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From |
Leonardo Jaime Gonzalez Allende <leonardo.gonzalez@ine.cl> |

To |
"statalist@hsphsun2.harvard.edu" <statalist@hsphsun2.harvard.edu> |

Subject |
RE: st: Quintiles |

Date |
Wed, 8 Aug 2012 15:44:57 -0400 |

Yes, Maarten, you are right, sorry for writing you directly. I don't was planning to cut a person or household in many parts. The question was about a possible adjustment to the weight factor, if the observation of the sample is the cut point of the quintile. If I sort the households of a sample by their incomes, a household "x" could represents 300 households but the accumulated frequency of the population is e.g. 20,02%. My question was if there is an efficient way (command) to repeat the observation and adjust weight factor as follow: the same household "xa" now represents 280 households and now the accumulated frequency of the population is e.g. 20% (exactly) (leaving to the first quintile). the same household "xb" (the other part) represents 20 households accumulating a frequency of 20,02% of the population (changing to the second quintile this part). Regards, Leonardo -----Mensaje original----- De: Maarten Buis [mailto:maartenlbuis@gmail.com] Enviado el: Miércoles, 08 de Agosto de 2012 12:41 Para: statalist@hsphsun2.harvard.edu Asunto: Re: st: Quintiles --- Leonardo Jaime Gonzalez Allende asked: >>> I'm trying to divide a sample of households (expanded) >>> into quintiles using the xtile command. I want to create >>> 5 groups with the exactly same quantity of population, >>> but using the xtitle command, the quantity of households >>> in each quintil is very slightly different to 20% when the >>> number of observations isn't exactly dividable by 5. >>> Do you know any command to divide the population >>> (sample expanded) into 5 groups of exactly same weight? --- I answered: >> That is logically impossible. -- Leonardo Jaime Gonzalez Allende wrote me privately: > sorry for write you directly, but I like to know, why is > logically impossible separate the population (by > incomes) in 5 groups of the same weith? Don't sent such follow-up questions privately. If you find my answer puzzling, than chances are that someone else who is following this discussion finds that too. This is explained in the Statalist FAQ. Think of it this way: How can you divide 6 persons in 5 equally sized groups? You could assign one person to each group, and than you are left with one person. If you could split the remaining 1 person up into 5 1/5th persons, than we could create 5 equally sized groups. However, that is impossible (or rather bloody, if we take that too literally). So given the inherently discrete nature of the number of observations you cannot divide your data up into 5 groups of exactly the same size if the number of observations in not dividable by 5. -- Maarten --------------------------------- Maarten L. Buis WZB Reichpietschufer 50 10785 Berlin Germany http://www.maartenbuis.nl --------------------------------- * * For searches and help try: * http://www.stata.com/help.cgi?search * http://www.stata.com/support/statalist/faq * http://www.ats.ucla.edu/stat/stata/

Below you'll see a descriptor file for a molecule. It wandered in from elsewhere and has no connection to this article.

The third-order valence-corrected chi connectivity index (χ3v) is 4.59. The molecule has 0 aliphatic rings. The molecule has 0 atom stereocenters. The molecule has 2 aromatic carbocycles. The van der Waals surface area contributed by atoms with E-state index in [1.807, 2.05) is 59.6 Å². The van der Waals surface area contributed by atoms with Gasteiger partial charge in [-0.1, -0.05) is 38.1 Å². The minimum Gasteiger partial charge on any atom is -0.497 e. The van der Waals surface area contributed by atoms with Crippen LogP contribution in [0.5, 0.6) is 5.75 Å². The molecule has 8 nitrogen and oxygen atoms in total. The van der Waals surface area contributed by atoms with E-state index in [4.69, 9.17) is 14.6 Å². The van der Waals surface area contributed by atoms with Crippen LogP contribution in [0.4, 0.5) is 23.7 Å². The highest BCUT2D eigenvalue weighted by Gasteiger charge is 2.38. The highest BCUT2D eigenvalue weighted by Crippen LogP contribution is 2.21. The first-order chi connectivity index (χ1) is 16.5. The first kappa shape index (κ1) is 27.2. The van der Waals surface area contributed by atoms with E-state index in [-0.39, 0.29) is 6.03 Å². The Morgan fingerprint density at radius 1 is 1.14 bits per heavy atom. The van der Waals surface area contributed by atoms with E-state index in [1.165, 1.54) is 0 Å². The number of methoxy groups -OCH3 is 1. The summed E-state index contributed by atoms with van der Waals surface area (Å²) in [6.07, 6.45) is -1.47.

**Follow-Ups**:**Re: st: Quintiles***From:*Austin Nichols <austinnichols@gmail.com>

**Re: st: Quintiles***From:*Maarten Buis <maartenlbuis@gmail.com>

**References**:**st: One Step and 2 step GMM***From:*muneer <mkmmuneerbabu@gmail.com>

**st: xtreg check for outliers***From:*Dalhia <ggs_da@yahoo.com>

**st: RE: xtreg check for outliers***From:*"Jacobs, David" <jacobs.184@sociology.osu.edu>

**st: Quintiles***From:*Leonardo Jaime Gonzalez Allende <leonardo.gonzalez@ine.cl>

**Re: st: Quintiles***From:*Maarten Buis <maartenlbuis@gmail.com>

**Re: st: Quintiles***From:*Maarten Buis <maartenlbuis@gmail.com>

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